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    Busby Berkeley’s heir

    Last night Frank and I watched 42nd Street, the 1933 Hollywood film with a cliché plot (newbie chorus girl fills in for diva actress at the last minute and becomes a star) and with stunning musical sequences directed by Busby Berkeley, whose cinematic approach to the stage turned legs and chorus lines into a kaleidoscopes and pinwheels. One thing struck us: if you’ve seen the music videos directed by Michel Gondry, you’ll notice . . .

    . . . five things Michel Gondry learned from Busby Berkeley

    1. cut trains and buses open:

    42nd Street train

    Gondry train (Björk’s “Bachelorette”)

    2. Make faces (or anything!) into kaleidoscopes:

    42nd Street kaleidoscope

    Gondry kaleidoscope (Chemical Brothers’ “Let Forever Be”Gondry kaleidoscope clocks (Chemical Brothers’ “Let forever be”)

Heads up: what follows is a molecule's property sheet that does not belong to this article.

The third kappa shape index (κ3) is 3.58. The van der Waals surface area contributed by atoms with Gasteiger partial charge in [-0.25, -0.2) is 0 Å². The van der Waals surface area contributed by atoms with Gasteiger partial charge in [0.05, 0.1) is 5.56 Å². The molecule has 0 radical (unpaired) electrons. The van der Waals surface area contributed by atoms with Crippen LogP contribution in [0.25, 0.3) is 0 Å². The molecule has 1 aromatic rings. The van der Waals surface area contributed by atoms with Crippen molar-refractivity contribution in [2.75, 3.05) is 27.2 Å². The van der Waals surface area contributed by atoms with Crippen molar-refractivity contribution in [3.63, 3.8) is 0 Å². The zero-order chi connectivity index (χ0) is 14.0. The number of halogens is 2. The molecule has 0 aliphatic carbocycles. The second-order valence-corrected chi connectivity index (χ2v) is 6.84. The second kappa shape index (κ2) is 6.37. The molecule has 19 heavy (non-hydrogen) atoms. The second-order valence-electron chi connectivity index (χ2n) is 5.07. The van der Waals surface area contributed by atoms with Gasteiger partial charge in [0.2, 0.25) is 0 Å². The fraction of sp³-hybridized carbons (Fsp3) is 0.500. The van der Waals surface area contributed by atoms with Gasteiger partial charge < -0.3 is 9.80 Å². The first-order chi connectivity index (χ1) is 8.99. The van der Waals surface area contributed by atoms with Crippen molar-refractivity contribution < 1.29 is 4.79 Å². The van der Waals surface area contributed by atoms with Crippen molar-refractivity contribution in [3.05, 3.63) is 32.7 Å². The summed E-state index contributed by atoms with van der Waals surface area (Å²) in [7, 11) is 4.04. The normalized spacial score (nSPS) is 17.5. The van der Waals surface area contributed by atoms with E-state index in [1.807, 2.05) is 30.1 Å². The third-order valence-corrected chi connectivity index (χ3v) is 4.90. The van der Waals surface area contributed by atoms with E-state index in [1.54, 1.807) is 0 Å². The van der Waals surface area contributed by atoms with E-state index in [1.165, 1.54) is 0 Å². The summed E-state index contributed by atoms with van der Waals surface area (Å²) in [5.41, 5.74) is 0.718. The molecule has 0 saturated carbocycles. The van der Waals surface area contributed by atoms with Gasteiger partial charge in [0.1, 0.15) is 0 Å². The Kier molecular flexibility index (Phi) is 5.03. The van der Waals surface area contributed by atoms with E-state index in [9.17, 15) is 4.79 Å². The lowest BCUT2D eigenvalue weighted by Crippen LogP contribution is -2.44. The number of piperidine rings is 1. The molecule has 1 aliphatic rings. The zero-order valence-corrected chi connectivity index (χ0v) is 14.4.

3. Make pinwheels out of bodies:

    42nd Street pinwheel

    Gondry pinwheel (Chemical Brothers’ “Let Forever Be”)

    4. Put people on turntable stages:

    42nd Street turntable

    Gondry turntable (Daft Punk’s “Around the World”)

    5. Gently swing your camera in and out of windows:

    42nd Street window

    Gondry window (Massive Attack’s “Protection”)

    None of these shots really do the films justice, particularly on point #5. But (gracias, YouTube!) here are the Gondry videos. You’ll have to check out 42nd Street on your own. As a bonus, though, I’ve included a clip from a really, really horrible film directed by Berkeley called The Gang’s All Here. You don’t need to watch the whole clip (in fact, it’s probably not good for your health), but please fast forward to the end, when all the faces start zooming in on polka dots. The stuff of nightmares!

    Björk – Bachelorette

    Chemical Brothers – Let Forever Be

    Daft Punk – Around the World

    Massive Attack – Protection

    Busby Berkeley’s The Gang’s All Here (“The Polka Dot Polka”)

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    Robin Hood

    It appears my posts are quite image-heavy this week. I couldn’t resist posting these three beautiful shots from Michael Curtiz’s 1938 film The Adventures of Robin Hood. The first two could be mistaken for pre-Raphaelite paintings:

    Robin and Marian


    And the third moves the action to the shadows: